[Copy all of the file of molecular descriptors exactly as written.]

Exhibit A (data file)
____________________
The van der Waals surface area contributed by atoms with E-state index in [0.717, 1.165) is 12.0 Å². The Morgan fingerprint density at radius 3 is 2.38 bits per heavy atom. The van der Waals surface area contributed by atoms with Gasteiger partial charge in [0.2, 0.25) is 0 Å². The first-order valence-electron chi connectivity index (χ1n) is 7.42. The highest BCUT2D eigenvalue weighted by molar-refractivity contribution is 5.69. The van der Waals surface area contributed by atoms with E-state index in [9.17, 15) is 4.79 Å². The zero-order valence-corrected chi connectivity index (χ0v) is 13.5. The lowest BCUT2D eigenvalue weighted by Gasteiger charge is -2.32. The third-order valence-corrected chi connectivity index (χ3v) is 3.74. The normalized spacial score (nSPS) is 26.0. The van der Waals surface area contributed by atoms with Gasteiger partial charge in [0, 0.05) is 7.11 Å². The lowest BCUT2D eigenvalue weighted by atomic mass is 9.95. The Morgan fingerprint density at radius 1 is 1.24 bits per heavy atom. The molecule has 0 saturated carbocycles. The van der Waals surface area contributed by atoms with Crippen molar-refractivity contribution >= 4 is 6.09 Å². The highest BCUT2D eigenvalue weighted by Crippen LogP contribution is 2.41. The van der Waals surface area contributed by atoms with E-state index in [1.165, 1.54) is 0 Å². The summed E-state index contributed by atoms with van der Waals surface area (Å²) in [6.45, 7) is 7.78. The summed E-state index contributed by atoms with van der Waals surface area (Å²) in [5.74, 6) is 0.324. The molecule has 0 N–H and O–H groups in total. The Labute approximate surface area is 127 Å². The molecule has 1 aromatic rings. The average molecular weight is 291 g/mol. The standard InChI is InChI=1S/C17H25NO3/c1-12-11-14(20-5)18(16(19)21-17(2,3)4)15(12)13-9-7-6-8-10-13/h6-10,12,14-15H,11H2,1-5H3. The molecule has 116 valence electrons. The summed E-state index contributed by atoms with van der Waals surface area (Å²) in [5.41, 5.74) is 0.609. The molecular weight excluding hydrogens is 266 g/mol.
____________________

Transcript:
The van der Waals surface area contributed by atoms with E-state index in [0.717, 1.165) is 12.0 Å². The Morgan fingerprint density at radius 3 is 2.38 bits per heavy atom. The van der Waals surface area contributed by atoms with Gasteiger partial charge in [0.2, 0.25) is 0 Å². The first-order valence-electron chi connectivity index (χ1n) is 7.42. The highest BCUT2D eigenvalue weighted by molar-refractivity contribution is 5.69. The van der Waals surface area contributed by atoms with E-state index in [9.17, 15) is 4.79 Å². The zero-order valence-corrected chi connectivity index (χ0v) is 13.5. The lowest BCUT2D eigenvalue weighted by Gasteiger charge is -2.32. The third-order valence-corrected chi connectivity index (χ3v) is 3.74. The normalized spacial score (nSPS) is 26.0. The van der Waals surface area contributed by atoms with Gasteiger partial charge in [0, 0.05) is 7.11 Å². The lowest BCUT2D eigenvalue weighted by atomic mass is 9.95. The Morgan fingerprint density at radius 1 is 1.24 bits per heavy atom. The molecule has 0 saturated carbocycles. The van der Waals surface area contributed by atoms with Crippen molar-refractivity contribution >= 4 is 6.09 Å². The highest BCUT2D eigenvalue weighted by Crippen LogP contribution is 2.41. The van der Waals surface area contributed by atoms with E-state index in [1.165, 1.54) is 0 Å². The summed E-state index contributed by atoms with van der Waals surface area (Å²) in [6.45, 7) is 7.78. The summed E-state index contributed by atoms with van der Waals surface area (Å²) in [5.74, 6) is 0.324. The molecule has 0 N–H and O–H groups in total. The Labute approximate surface area is 127 Å². The molecule has 1 aromatic rings. The average molecular weight is 291 g/mol. The standard InChI is InChI=1S/C17H25NO3/c1-12-11-14(20-5)18(16(19)21-17(2,3)4)15(12)13-9-7-6-8-10-13/h6-10,12,14-15H,11H2,1-5H3. The molecule has 116 valence electrons. The summed E-state index contributed by atoms with van der Waals surface area (Å²) in [5.41, 5.74) is 0.609. The molecular weight excluding hydrogens is 266 g/mol.